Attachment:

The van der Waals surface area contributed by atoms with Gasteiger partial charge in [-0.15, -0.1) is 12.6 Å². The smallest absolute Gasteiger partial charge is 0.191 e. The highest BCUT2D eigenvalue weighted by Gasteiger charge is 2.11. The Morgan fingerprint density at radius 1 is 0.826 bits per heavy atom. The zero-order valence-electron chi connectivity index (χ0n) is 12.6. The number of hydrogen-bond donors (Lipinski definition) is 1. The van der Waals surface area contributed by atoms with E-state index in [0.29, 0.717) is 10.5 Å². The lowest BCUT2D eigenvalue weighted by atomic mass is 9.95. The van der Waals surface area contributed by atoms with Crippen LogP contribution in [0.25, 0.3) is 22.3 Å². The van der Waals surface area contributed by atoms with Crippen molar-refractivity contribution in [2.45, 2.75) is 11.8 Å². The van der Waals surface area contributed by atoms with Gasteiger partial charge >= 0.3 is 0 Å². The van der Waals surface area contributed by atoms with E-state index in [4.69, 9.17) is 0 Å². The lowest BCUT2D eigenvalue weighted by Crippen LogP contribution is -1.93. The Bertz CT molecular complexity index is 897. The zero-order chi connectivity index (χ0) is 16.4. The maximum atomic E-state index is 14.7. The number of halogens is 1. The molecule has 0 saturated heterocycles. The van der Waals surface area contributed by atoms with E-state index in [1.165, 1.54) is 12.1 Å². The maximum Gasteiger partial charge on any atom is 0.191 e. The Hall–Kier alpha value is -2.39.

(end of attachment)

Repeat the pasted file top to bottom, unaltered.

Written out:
The van der Waals surface area contributed by atoms with Gasteiger partial charge in [-0.15, -0.1) is 12.6 Å². The smallest absolute Gasteiger partial charge is 0.191 e. The highest BCUT2D eigenvalue weighted by Gasteiger charge is 2.11. The Morgan fingerprint density at radius 1 is 0.826 bits per heavy atom. The zero-order valence-electron chi connectivity index (χ0n) is 12.6. The number of hydrogen-bond donors (Lipinski definition) is 1. The van der Waals surface area contributed by atoms with E-state index in [0.29, 0.717) is 10.5 Å². The lowest BCUT2D eigenvalue weighted by atomic mass is 9.95. The van der Waals surface area contributed by atoms with Crippen LogP contribution in [0.25, 0.3) is 22.3 Å². The van der Waals surface area contributed by atoms with Crippen molar-refractivity contribution in [2.45, 2.75) is 11.8 Å². The van der Waals surface area contributed by atoms with Gasteiger partial charge >= 0.3 is 0 Å². The van der Waals surface area contributed by atoms with E-state index in [4.69, 9.17) is 0 Å². The lowest BCUT2D eigenvalue weighted by Crippen LogP contribution is -1.93. The Bertz CT molecular complexity index is 897. The zero-order chi connectivity index (χ0) is 16.4. The maximum atomic E-state index is 14.7. The number of halogens is 1. The molecule has 0 saturated heterocycles. The van der Waals surface area contributed by atoms with E-state index in [1.165, 1.54) is 12.1 Å². The maximum Gasteiger partial charge on any atom is 0.191 e. The Hall–Kier alpha value is -2.39.